We had the good fortune of connecting with Kelly Izdihar Crosby and we’ve shared our conversation below.
Hi Kelly Izdihar, can you tell us more about your background and the role it’s played in shaping who you are today?
I’m from New Orleans, Louisiana and the culture has a huge impact on myself and my work. It’s a festive city, with bold and beautiful colors, and that aesthetic is in my work. It was normal to be surrounded by creative people—especially musicians, singers, and artists. In New Orleans, I was nurtured by teachers, friends, and family that saw my creative potential. The culture of the city is nurtured from the ground upward. Art is not just a something for the rich and the elite, but it’s also enjoyed by everyday people of all social economic backgrounds. Plus, the multicultural influences of the city inspired my love of exploring different cultures around the world.
Let’s talk shop? Tell us more about your career, what can you share with our community?
My art celebrates my love of spirituality and multiculturalism. It’s heavily influenced by my love for racial inclusivity and by global travels (which I really hope to do again once the pandemic is under control!) There a few pieces I’m particularly proud of and that includes a mural tapestry I displayed at the National Center for Civil and Human Rights. It was a piece commemorating the legacy of Dr. Martin Luther King, Jr. I’m also proud of a painting called “Henna’ed Hands” that was chosen to be the book cover for a NYU Press book entitled “Being Muslim: A Cultural History of Women of Color in American Islam” by Dr. Sylvia Chan-Malik. Pursuing a career in art is always challenging and forever evolving. And I’ve definitely had my challenges, but finally learned to embrace them. I’ve always tried my best to work within those challenges limitations and find a way to get my work out there, in art shows and especially on social media.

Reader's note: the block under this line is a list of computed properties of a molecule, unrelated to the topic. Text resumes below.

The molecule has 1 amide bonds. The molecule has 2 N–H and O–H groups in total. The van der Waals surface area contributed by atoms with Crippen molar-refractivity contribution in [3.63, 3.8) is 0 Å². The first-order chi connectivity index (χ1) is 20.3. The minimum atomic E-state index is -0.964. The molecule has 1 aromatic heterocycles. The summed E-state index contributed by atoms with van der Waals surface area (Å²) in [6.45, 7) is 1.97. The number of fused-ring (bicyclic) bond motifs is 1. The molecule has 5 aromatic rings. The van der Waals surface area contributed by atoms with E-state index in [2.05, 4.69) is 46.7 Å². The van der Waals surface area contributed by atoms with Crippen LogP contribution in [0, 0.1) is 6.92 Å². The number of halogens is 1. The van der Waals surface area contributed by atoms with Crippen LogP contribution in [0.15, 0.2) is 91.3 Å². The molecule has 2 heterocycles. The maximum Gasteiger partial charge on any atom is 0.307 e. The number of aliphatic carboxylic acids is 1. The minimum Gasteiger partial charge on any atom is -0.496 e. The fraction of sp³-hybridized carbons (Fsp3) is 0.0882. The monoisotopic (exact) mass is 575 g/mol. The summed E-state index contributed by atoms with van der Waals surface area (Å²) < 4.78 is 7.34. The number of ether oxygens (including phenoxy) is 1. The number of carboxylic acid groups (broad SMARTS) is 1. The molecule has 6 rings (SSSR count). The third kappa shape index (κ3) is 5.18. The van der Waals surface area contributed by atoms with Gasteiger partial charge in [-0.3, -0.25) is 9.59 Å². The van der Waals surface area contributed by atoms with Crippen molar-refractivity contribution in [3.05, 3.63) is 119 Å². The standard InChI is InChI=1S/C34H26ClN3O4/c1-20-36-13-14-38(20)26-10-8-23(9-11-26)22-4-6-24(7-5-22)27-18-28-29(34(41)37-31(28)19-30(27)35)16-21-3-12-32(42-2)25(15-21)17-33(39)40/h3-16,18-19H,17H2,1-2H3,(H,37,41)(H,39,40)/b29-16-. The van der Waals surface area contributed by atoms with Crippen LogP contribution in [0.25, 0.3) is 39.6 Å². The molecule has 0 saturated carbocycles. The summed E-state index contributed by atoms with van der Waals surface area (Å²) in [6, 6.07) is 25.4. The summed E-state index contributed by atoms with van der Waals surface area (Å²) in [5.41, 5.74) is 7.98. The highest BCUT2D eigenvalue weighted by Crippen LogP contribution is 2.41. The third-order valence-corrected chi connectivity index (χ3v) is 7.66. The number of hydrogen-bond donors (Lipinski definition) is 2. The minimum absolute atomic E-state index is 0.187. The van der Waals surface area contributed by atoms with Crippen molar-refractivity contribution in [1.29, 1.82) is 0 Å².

Any places to eat or things to do that you can share with our readers? If they have a friend visiting town, what are some spots they could take them to?
I would definitely take them to the Atlanta Botanical Gardens. The natural beauty is breathtaking. I would also take them to the National Center for Civil and Human Rights. Ponce City Market is a nice place to hang out, especially with it being on the Beltline (and they have the wonderful restaurant, Pancake Social). It’s a nice place to walk and people watch. For my art lover friends, I would take them to the High Museum of Art and the SCAD Fash Museum of Fashion and Film. And Atlantic Station is a great place to shop, grab a bite to eat, and catch a movie (post pandemic, of course). Shoutout is all about shouting out others who you feel deserve additional recognition and exposure. Who would you like to shoutout?
I have to give a shout-out to my mother. She has always encouraged me to pursue my dreams. Despite the challenges, she has always been steadfast in her support. I also have to give a shout-out to IMAN, the Inner-City Muslim Action Network. I can’t tell you how much I love working with them. They have been incredibly supportive of my work an a resident artist. They also blend community activism and artistic engagement; an very impactful way to bring about positive changes in our communities.
Photos are by Crystal Byrd of Love Byrd Photography